The beauty of claims like that is that it's impossible to disprove them. But in the absence of any evidence it's pointless to make them.

      • (Show?)

        Bruce you and Jay are correct. I was entirely too negative. Of course this is a very good chapter for the growing and evolving company. The investment would most likly occured even had the measures not passed (which I grudgingly voted for).

  • (Show?)

    Is it too much to ask for OPB and the Bend Bulletin to withdraw their misrepresented of the facts? Go ahead and ask them! Not a chance.

  • (Show?)

    Chuck,

    I wonder if the increase in Venture Capital has more to do with the current state of the banking system than anything else.

    It's more difficult to get a loan through a bank, and most institutions are very risk adverse right now. So it would seem only natural for entrepreneurs and businesses to shift to investors.

  • (Show?)

    Please read the real facts, not someone like Chuck, that's paid by the unions, whom constantly has misrepresent known facts.

    some quotes:

    “But regardless if these businesses move or not, it’s a sign that these types of taxes are further hurting Oregon’s perception as a place to do business.”

    and

    "Portland already has a reputation as being unfriendly to businesses...Tax increases only strengthened that notion."

    Please read http://djcoregon.com/news/2010/08/16/businesses-antsy-to-flee-oregon/

    • (Show?)

      Randy -- I am paid by OCPP, not unions, and I'd welcome the day that I could say unions are our main source of income, but they are not. OCPP is independent of unions.

      The DJC article notes that Vancouver has "more vacant space and cheaper rents" but fails to note that when companies move to Vancouver and continue to sell to Oregon customers, like Northwest Pipe and Farwest Steel, they will pay Oregon income taxes on those sales. And if those or other companies are Oregon corporate minimum taxpayers, the B&O tax in Washington will be a bit of sticker shock, as it is higher than Oregon's new corporate minimum tax.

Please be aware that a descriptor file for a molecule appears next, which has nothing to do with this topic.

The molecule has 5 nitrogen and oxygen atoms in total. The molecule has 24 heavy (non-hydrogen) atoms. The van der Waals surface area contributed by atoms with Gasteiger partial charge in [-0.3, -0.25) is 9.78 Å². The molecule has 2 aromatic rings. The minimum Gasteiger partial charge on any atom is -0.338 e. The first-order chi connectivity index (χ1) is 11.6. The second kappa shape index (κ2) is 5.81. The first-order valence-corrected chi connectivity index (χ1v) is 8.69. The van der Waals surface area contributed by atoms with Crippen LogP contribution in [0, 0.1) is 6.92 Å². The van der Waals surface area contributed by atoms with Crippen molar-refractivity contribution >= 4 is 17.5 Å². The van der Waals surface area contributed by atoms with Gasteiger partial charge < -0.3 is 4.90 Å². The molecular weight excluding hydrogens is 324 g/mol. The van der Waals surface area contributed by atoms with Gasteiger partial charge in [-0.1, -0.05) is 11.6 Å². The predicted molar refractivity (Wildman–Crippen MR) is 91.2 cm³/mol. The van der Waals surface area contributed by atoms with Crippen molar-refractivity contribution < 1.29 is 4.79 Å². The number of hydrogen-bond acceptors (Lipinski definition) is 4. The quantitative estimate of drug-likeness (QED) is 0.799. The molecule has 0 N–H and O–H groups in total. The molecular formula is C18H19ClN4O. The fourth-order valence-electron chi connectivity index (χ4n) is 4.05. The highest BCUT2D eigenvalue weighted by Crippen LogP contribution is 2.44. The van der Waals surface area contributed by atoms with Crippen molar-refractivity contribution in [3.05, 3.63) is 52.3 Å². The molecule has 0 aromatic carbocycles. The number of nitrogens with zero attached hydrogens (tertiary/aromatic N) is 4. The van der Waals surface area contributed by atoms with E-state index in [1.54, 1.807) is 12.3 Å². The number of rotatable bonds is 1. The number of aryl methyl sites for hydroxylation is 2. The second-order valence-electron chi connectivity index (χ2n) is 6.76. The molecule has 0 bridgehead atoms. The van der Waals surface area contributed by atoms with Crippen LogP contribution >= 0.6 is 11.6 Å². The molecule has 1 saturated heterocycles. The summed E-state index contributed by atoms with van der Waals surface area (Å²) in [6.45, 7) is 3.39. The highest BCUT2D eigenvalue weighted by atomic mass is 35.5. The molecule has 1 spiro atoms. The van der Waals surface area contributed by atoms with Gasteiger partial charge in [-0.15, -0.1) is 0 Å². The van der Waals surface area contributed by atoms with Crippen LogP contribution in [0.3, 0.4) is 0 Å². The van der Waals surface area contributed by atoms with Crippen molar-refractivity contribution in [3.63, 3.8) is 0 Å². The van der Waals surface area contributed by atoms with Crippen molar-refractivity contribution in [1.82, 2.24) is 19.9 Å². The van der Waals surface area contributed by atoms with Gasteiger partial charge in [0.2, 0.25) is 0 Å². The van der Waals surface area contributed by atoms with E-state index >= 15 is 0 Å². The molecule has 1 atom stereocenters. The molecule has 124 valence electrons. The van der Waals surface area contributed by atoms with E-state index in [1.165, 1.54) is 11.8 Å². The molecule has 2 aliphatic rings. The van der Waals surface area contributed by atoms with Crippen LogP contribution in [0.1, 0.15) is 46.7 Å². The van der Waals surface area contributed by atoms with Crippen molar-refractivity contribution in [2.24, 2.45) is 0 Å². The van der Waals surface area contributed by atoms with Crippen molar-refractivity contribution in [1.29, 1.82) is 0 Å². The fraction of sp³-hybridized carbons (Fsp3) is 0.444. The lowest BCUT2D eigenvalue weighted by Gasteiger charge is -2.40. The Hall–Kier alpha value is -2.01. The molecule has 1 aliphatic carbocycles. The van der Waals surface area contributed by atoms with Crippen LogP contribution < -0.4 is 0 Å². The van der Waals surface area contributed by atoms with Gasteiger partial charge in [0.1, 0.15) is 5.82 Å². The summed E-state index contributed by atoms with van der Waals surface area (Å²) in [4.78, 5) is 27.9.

You can try to divert attention from the message of the post, but if Oregon's business climate were so horrible, why would VC entities be putting their money here? They wouldn't. If their money could talk it would say "Oregon is a great place to start and grow a company." No matter what people claim in DJC stories, the VC money speaks volumes about Oregon's business climate.

  • (Show?)

    Chuck,

    The investor in the G5 deal is not a venture capital firm, they're a growth capital firm. They only invest in businesses doing at least $5 million a year in revenue and they generally require the companies to be break-even or profitable. See http://www.volitioncapital.com/about/

    I suspect that G5 was able to fund its own growth to date with internally generated funds, and didn't need to go to the angel community for its early funding. Thus, Oregon's punitive capital gain rate, that is in fact driving angel investors from our state, didn't hurt G5, since they never needed angel investment.

    Your efforts to point to investments that have happened after M66/67 to show that the measures didn't hurt the business climate in Oregon is sort of like someone who tries to prove that a school funding cut and teacher layoffs didn't hurt education by interviewing a teacher who wasn't fired.

    Bob Wiggins